As set forth in its statutory authority, MACPAC is a non-partisan body, responsible for providing data, reports, and policy recommendations to Congress, the United States Department of Health and Human Services, and the states concerning diverse aspects of the Medicaid program and the State Children’s Health Insurance Program (CHIP). Congress relies on the Commission to develop and recommend policies on the basis of objective evidence. Commissioners are expected to be attentive to and transparent about their personal and political interests and refrain from voting on MACPAC recommendations if their interests could interfere with, or reasonably appear to interfere with, their judgment.
MACPAC has adopted a policy to articulate the conflict of interest principles to which Commissioners are subject. The policy establishes the procedures by which conflicts will be identified and addressed in advance of a vote upon any recommendation to which the conflict relates and sets forth certain activities in which MACPAC Commissioners may not participate during their tenure on the Commission.
The policy recognizes that Commissioners typically hold positions and are professionally involved with many other entities and organizations. Their selection by the U.S. Government Accountability Office to serve on MACPAC is based in substantial part on the developed expertise and perspectives they bring from their individual professions, experiences, and affiliations. The specific backgrounds, roles, and disciplines are outlined in the statute.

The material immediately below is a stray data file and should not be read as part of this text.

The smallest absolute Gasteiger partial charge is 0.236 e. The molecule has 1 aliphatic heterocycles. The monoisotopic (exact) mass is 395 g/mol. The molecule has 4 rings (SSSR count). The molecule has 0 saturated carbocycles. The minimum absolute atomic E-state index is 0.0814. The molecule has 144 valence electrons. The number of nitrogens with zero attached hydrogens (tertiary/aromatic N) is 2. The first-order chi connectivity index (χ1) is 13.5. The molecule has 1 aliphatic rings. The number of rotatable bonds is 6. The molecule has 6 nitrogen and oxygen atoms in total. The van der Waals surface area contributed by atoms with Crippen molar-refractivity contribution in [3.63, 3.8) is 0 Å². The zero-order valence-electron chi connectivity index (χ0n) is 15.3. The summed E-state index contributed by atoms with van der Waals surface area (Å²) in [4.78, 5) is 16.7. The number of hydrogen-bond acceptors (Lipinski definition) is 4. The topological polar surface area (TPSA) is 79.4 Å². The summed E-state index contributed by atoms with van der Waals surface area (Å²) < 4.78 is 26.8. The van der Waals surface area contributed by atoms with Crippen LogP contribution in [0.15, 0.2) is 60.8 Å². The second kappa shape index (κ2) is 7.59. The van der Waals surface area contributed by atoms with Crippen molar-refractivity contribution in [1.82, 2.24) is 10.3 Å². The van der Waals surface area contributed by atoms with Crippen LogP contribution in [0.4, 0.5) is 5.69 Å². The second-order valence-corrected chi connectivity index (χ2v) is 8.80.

Viewpoint biases that flow from this diversity are inevitable and integral to the design of advisory commissions. Such viewpoints are naturally shared in the course of deliberation and are themselves a force for collective balance in that they counter the dominance of any one perspective.
Unlike viewpoint diversity, biases driven by opportunities for financial gain or other personal advantage are not necessarily apparent and, rather than fulfilling the statutory mandate of the Commission, risk undercutting it. This policy is directed at protecting against such biases. It sets forth a process to reduce the risk that, in carrying out their charge, the Commissioners have competing loyalties that would undermine the trust Congress places in MACPAC’s recommendations. The full policy can be downloaded below.
MACPAC staff are considered employees of the U.S. Senate and are subject to its Code of Official Conduct as well as additional rules concerning conflicts of interest set forth in the MACPAC Employee Handbook. A summary of these rules can be downloaded below.